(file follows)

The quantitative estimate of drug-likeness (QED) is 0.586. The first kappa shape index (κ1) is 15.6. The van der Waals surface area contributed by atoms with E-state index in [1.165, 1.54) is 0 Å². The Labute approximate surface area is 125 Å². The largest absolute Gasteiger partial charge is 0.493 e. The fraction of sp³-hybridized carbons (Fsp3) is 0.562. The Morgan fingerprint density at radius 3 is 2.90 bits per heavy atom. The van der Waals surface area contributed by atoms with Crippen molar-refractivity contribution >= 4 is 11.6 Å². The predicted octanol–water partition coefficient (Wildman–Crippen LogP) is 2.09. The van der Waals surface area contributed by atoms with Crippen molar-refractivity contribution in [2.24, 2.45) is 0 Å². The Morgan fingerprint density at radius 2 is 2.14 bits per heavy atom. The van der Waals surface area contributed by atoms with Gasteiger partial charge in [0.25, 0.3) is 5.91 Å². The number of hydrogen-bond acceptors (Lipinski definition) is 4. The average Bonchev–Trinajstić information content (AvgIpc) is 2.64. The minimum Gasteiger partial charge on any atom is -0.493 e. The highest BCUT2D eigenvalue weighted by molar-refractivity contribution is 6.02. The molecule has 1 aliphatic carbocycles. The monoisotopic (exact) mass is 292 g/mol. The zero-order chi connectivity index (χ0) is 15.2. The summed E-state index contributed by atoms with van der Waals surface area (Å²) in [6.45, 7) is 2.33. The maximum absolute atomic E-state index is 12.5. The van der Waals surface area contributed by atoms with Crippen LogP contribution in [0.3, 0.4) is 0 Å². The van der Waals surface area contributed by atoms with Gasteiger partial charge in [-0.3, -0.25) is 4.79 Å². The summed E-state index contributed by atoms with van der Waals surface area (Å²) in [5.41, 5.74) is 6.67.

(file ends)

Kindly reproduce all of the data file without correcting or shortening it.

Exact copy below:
The quantitative estimate of drug-likeness (QED) is 0.586. The first kappa shape index (κ1) is 15.6. The van der Waals surface area contributed by atoms with E-state index in [1.165, 1.54) is 0 Å². The Labute approximate surface area is 125 Å². The largest absolute Gasteiger partial charge is 0.493 e. The fraction of sp³-hybridized carbons (Fsp3) is 0.562. The Morgan fingerprint density at radius 3 is 2.90 bits per heavy atom. The van der Waals surface area contributed by atoms with Crippen molar-refractivity contribution >= 4 is 11.6 Å². The predicted octanol–water partition coefficient (Wildman–Crippen LogP) is 2.09. The van der Waals surface area contributed by atoms with Crippen molar-refractivity contribution in [2.24, 2.45) is 0 Å². The Morgan fingerprint density at radius 2 is 2.14 bits per heavy atom. The van der Waals surface area contributed by atoms with Gasteiger partial charge in [0.25, 0.3) is 5.91 Å². The number of hydrogen-bond acceptors (Lipinski definition) is 4. The average Bonchev–Trinajstić information content (AvgIpc) is 2.64. The minimum Gasteiger partial charge on any atom is -0.493 e. The highest BCUT2D eigenvalue weighted by molar-refractivity contribution is 6.02. The molecule has 1 aliphatic carbocycles. The monoisotopic (exact) mass is 292 g/mol. The zero-order chi connectivity index (χ0) is 15.2. The summed E-state index contributed by atoms with van der Waals surface area (Å²) in [6.45, 7) is 2.33. The maximum absolute atomic E-state index is 12.5. The van der Waals surface area contributed by atoms with Crippen LogP contribution in [0.3, 0.4) is 0 Å². The van der Waals surface area contributed by atoms with Gasteiger partial charge in [-0.3, -0.25) is 4.79 Å². The summed E-state index contributed by atoms with van der Waals surface area (Å²) in [5.41, 5.74) is 6.67.